There were a few years where I was a rabid Anti-Santite. Well it was not exactly as if I was affected by rabies... but I meant it. I was a Christian dern it! That jolly old elf was one of the great deceptors of our time. A filthy mix of greedy consumerism and nearly OPRAH-like nicey nicey feel-good pablum that was conceived by the Devil himself to make us forget to do Living Nativities in town squares and light advent candles.

We once declined to allow a Santa-related gift we received into our home as not allow the enemy to infiltrate our jingle belled haven. Deep sigh. I know. But don't judge until you've tried earnestly center your life around genuine service and devotion to a deity. Have a little grace. It does a body good to analyze our culture instead of just lapping up what we're being handed.

Can these two Christmas superpowers get along??? My brother tweeted this the other day:




It made me laugh. This stanza has always fascinated me:

Santa knows that we're God's children,
That makes everything right
Fill your hearts with Christmas cheer,
'Cause Santa Claus comes tonight


It's like Santa's doing his thing while respecting God's turf. So that makes everything "right". Listen... Santa was hard core. Saint Nick was a stinkin' FAITH HEALER and radical carer of the underprivileged in the name of God! Check out these Santa stories:

"A poor man had three daughters but could not afford a proper dowry for them. This meant that they would remain unmarried and probably, in absence of any other possible employment would have to become prostitutes. Nicholas decided to help him but being too modest to help the man in public, or to save the man the humiliation of accepting charity, he went to his house under the cover of night and threw three purses (one for each daughter) filled with gold coins through the window opening into the man's house. In one version the father confronts the saint, only to have Saint Nicholas say it is not him he should thank, but God alone."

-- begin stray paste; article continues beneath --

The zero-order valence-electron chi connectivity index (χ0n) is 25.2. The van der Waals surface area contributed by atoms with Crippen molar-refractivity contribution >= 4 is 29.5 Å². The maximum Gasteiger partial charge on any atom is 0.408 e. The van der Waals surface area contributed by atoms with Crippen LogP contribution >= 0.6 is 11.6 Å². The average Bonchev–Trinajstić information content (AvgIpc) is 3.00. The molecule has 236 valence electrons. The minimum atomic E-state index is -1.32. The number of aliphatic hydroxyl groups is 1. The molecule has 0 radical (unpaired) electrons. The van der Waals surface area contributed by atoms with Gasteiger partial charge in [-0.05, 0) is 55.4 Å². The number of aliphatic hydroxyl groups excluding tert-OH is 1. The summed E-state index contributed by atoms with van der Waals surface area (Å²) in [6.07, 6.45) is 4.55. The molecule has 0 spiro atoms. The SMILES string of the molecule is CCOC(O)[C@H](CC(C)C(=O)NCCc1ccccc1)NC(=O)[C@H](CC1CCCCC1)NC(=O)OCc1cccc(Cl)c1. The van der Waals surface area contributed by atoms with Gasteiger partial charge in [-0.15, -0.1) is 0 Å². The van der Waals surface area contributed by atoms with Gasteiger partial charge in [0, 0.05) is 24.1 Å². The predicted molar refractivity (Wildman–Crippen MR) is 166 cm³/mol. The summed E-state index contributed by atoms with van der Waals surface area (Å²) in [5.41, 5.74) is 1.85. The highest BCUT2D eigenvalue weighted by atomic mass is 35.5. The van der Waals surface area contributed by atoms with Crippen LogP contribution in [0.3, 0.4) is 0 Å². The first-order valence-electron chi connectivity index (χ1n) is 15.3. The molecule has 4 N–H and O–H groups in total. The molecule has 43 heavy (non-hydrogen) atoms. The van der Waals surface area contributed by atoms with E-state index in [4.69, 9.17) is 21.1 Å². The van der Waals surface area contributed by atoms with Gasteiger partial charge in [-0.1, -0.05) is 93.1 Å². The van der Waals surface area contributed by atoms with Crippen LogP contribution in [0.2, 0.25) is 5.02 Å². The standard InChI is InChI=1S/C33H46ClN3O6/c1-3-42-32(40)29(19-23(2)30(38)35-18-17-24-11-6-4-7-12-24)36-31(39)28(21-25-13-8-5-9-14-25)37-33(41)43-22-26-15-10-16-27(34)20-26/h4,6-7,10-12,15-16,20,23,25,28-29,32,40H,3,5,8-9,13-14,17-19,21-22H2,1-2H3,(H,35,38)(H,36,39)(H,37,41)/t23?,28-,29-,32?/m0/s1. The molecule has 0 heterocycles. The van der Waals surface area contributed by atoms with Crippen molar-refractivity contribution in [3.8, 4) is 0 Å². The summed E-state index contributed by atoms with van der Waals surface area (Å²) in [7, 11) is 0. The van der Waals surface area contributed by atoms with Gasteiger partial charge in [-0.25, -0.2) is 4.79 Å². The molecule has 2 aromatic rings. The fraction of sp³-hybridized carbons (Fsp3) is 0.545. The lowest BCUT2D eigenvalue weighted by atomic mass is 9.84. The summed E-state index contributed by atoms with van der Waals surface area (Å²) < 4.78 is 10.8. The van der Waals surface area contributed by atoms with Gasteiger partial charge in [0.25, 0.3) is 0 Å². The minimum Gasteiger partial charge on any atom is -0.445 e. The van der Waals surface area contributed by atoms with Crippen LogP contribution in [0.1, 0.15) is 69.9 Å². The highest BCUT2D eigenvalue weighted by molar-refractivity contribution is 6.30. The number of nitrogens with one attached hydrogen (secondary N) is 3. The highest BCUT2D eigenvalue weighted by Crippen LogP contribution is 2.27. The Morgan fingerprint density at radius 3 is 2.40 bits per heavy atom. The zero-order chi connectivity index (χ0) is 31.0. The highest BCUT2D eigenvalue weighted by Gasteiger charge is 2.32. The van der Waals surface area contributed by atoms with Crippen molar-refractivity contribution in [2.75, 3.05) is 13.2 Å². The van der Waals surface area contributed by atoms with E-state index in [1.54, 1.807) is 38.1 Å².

Go Santa! And now the one of about the human meat pies of death:

"A terrible famine struck the island and a malicious butcher lured three little children into his house, where he slaughtered and butchered them, placing their remains in a barrel to cure, planning to sell them off as ham. Saint Nicholas, visiting the region to care for the hungry, not only saw through the butcher's horrific crime but also resurrected the three boys from the barrel by his prayers. Another version of this story, the man murdered them, and was advised by his wife to dispose of them by turning them into meat pies. The Saint saw through this and brought the men back to life."


Hard Core. Now THAT'S a Santa story. The real question as a parent is how to treat the Santa myth with our kids. It is a very legitimate argument to say, "How can I convince my kids of a mystical man at the North Pole they never see but who cares and brings gifts... then tell them that he doesn't exist... but that the other mystical man in the sky they never see but who loves them and gives them gifts DOES." It's GOOD logic. And one day, for every parent, push DOES come to shove at some point.

How it rolled out for us was that we didn't say much at all. We have never played up the absolute veracity of Santa. There are no "From Santa" gifts under the tree. But our kids have grown up enjoying the stories. And two weeks ago our oldest son Jared, who is now 8, asked point blank for the first time if Santa was real. And I told him no. Was he crushed? Absolutely not. He was pumped that he figured it out and pieced together what was God and what was a nice silly story logically. I told him about the human meat pies of death and how Saint Nicholas took care of the three daughters and he made the connection to that event and our knit stockings today. We watched Elf this weekend and Jared winked at me. It was great. As a result... my kids did not have be Anti-Santites at a young age. They just learned about the origins of Christmas AND that a way to incarnate that love IS through gift giving today. My December article in The Brant Advocate coming out next week is about why we shouldn't stop giving gifts at Christmas.

This Saturday is the Brantford Santa Claus Parade and it's theme this year is "Santa's Workshop". Our float this year is a Mini Living Nativity scene to promote our up-coming musical in Harmony Square and we toyed with including the line:

"The Living Nativity... the original workshop where Santa got the idea"

We didn't ... but I think it might be time to stop pretending that our purpose at Christmas is to defeat Santa. Tell the story of Jesus. It's SO important and IS the real meaning of Christmas. But Santa knows that we're God's children man. Be generous and help each other in Jesus name. And if you happen to see a bucket of people guts about to be turned into meat pies... think to yourself... "What would Santa do?"

23 November 2011